Echospace, a notoriously elusive ambient and dub techno label out of Detroit, recently joined Bandcamp, putting its entire back catalog online. Like its hometown, Echospace’s music can seem cold and mechanical at first, but when you listen closely it brims with warmth and soul. Chicago native Stephen Hitchell runs the show, producing the majority of the label’s material under a network of names. He’s Variant for ambient compositions, Intrusion for more overtly Jamaican-influenced work (including 2009’s superb The Seduction of Silence), and Echospace for his collaboration with long-time music partner Rod Modell (Deepchord) of Detroit. Hallowed dub techno producers like Brock Van Wey, STL and Convextion have also released remixes on the label, and much of Echospace’s unique character comes from not being entirely clear about where one artist, project or release ends and the next begins. In Hitchell’s words, “The more skewed the perspective and the more out of focus the view, the less emphasis gets put on the hyperbole and more into what’s actually in the music.”
At Echospace Hitchell keeps the books, creates most of the art, and keeps an eye on vinyl production. He says Bandcamp has allowed him to start doing direct mail order again. “When you’re dealing with record distributors, accounts actually work on a consignment basis. You don’t see a return on your investment in an album for up to a year. Direct mail order gives flexibility to finance musical projects more quickly. That way I don’t feel like I’m hitting pause on albums I’m waiting to put out.”
One of those projects is the latest CV313 album, Dimensional Space. It began life as a series of recordings Hitchell made on reel-to-reel tape in 1995. Those were revived in 2007 and reconstructed as a series of singles. By 2010, a full-length was slated for release. “It was already announced and put on presale,” says Hitchell. “The reels were laid out and fit together, ready to be brought back to life.” Then, one weekend, a massive storm flooded his house while he was out of town. “My entire studio was literally under two feet of sewage water. It was awful. I wanted to cry. I lost a lot of equipment. Tapes and tapes, years of music, hard drives, it was the worst thing you could ever imagine happening as an artist.” Most of the original material was destroyed, but Hitchell decided to resurrect the project one more time. “I just had to go back to square one. I slowly started finding stuff from old sessions on samplers, dragging things off these analog, unstable machines from the 1980s.”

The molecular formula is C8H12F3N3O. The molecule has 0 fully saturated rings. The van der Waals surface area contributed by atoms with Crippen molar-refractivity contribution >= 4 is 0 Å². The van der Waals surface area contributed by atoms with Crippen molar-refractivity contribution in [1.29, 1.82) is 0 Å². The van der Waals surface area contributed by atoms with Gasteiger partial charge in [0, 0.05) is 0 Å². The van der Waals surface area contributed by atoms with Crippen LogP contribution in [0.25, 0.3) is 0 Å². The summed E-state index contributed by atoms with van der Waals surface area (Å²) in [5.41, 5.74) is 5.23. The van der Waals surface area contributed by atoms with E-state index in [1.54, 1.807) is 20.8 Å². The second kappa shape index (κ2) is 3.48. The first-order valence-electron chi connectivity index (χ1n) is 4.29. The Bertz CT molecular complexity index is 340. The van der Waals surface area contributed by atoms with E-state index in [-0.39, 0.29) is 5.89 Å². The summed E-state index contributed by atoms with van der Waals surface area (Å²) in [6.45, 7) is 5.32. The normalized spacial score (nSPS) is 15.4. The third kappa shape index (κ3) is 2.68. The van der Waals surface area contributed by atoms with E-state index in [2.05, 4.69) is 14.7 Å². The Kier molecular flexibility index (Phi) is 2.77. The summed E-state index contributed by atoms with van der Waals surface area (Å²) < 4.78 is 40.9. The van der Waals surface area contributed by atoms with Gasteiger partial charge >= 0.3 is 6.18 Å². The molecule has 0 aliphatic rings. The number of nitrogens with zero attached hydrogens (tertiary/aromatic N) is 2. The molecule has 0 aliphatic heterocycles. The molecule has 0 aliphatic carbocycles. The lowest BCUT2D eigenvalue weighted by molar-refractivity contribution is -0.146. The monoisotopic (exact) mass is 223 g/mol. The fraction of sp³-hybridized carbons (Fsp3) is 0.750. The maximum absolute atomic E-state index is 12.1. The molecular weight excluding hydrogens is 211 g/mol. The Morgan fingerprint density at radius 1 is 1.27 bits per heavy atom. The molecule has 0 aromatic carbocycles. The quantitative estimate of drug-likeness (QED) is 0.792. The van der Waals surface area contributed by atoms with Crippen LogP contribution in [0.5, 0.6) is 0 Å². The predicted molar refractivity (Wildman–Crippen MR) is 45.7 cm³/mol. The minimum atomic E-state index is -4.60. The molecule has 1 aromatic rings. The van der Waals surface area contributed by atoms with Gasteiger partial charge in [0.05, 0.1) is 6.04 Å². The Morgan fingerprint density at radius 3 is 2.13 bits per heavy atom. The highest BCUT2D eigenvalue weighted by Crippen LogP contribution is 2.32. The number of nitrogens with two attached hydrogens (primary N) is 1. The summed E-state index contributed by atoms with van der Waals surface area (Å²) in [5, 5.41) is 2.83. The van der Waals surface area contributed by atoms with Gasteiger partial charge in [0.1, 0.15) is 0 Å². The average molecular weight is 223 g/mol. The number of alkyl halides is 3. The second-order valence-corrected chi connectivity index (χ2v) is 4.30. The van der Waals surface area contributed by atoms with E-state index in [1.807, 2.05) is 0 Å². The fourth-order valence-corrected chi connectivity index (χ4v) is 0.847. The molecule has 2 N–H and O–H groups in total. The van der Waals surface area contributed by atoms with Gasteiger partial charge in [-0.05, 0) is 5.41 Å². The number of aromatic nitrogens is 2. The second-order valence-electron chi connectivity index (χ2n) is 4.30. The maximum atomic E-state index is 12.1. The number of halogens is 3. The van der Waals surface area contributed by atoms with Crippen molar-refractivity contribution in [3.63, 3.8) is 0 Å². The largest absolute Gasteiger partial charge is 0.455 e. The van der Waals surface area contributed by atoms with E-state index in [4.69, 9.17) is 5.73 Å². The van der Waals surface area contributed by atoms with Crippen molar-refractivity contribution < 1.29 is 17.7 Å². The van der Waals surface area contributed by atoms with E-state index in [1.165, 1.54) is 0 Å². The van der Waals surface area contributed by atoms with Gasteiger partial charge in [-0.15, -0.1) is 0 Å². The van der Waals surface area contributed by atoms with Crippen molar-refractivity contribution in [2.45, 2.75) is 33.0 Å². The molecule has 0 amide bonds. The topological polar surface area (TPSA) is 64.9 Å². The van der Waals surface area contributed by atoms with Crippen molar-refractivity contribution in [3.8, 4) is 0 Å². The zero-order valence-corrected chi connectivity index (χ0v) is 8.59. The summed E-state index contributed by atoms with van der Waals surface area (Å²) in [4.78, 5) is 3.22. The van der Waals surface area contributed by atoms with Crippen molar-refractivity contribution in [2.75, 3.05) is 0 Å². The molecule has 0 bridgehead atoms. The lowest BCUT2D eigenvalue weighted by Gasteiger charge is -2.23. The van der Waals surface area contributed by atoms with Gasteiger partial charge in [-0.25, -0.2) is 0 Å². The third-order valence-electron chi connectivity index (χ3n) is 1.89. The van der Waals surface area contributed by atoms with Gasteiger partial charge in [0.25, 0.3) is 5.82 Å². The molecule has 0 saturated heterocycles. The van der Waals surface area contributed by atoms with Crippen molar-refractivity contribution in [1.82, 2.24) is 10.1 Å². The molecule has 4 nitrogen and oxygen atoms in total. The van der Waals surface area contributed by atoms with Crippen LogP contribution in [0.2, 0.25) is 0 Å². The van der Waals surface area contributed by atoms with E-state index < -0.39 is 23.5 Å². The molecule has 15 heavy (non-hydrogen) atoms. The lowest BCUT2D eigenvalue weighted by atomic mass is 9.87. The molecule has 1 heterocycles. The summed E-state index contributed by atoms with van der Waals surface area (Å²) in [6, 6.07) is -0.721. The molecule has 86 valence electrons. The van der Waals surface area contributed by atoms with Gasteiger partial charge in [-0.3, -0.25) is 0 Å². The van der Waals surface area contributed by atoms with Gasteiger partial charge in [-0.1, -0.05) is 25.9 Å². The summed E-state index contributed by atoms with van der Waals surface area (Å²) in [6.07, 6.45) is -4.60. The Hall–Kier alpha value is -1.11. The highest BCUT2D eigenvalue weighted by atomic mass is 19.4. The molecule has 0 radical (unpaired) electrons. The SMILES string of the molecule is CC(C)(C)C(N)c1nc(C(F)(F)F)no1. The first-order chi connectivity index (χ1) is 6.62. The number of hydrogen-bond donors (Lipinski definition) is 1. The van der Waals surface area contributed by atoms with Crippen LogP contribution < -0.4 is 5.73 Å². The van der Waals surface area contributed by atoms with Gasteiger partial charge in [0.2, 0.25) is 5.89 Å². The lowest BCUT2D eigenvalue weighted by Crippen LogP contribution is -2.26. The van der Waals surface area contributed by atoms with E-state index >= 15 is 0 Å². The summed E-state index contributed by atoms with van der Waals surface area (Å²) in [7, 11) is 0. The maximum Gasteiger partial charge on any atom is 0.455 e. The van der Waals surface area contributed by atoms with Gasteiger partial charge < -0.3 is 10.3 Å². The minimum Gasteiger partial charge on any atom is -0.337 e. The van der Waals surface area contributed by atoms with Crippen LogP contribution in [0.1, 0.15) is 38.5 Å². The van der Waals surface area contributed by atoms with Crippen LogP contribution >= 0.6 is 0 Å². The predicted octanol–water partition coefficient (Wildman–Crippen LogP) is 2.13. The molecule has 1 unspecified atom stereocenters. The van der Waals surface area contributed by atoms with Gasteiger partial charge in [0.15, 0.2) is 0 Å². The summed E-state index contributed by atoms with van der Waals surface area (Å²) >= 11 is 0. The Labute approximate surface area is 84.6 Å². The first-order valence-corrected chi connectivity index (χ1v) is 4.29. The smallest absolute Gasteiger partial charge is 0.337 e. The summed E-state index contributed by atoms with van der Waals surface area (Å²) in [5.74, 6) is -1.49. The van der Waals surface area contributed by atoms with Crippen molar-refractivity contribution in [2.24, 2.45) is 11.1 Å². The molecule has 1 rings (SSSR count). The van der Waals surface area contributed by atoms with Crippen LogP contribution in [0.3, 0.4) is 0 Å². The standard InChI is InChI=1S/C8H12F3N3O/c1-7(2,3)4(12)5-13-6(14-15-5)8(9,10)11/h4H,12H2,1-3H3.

Almost 20 years in the making, Dimensional Space is finally complete. Like all CV313 material, it’s sprawling, spooky and hypnotic. A track like “Energies Collide” unfolds over 13 minutes, with ghostly synths rattling bare skeletons of kick drums. Area’s “Subtraktiv [Fingertip Contrail Remix]” stretches the original into a beatless track of endlessly tense waves, ebbing and flowing with epic grace. Hitchell is happy with the album’s current incarnation. “It’s not where it started or where it ended up initially in 2010 but now I’m 1000 percent behind it. It’s 1000 times better than where it began.”
Like all the label’s releases, Dimensional Space blurs the meaning of the words “old,” “new,” “remix,” “original,” “live” and “collaboration”. Hitchell has embraced that aspect of Bandcamp as well, saying “the relationship between Bandcamp and Echospace has illuminated a new light and platform. It has allowed us creative freedom and a voice beyond the limitations of standardized music distribution.” Since joining the site in September, he’s released two previously recorded live CV313 albums, as well as Thru The Cosmos, a long-form modular synth piece under his Variant guise. All are exclusive to Bandcamp. December brings the release of Home by Brock van Wey, with an Intrusion remix of the album to follow in January. There are also plans for a second Intrusion full-length in the works.
In the end, Hitchell is more a heartfelt conductor than a producer, orchestrating a mixture of machines, atmospheres and circumstances. He’s also a hypnotist whose work aesthetic mirrors his music. “When I make something,” he says, “if I can’t keep it on loop for two days straight in my house because at some point it bores me, or because I want to change something, it doesn’t come out. That’s just the way I view music. Sometimes I’ll keep a song looping in the studio for a week until it becomes like a chant. That’s when you know you have something special.” Talk about a man with patience.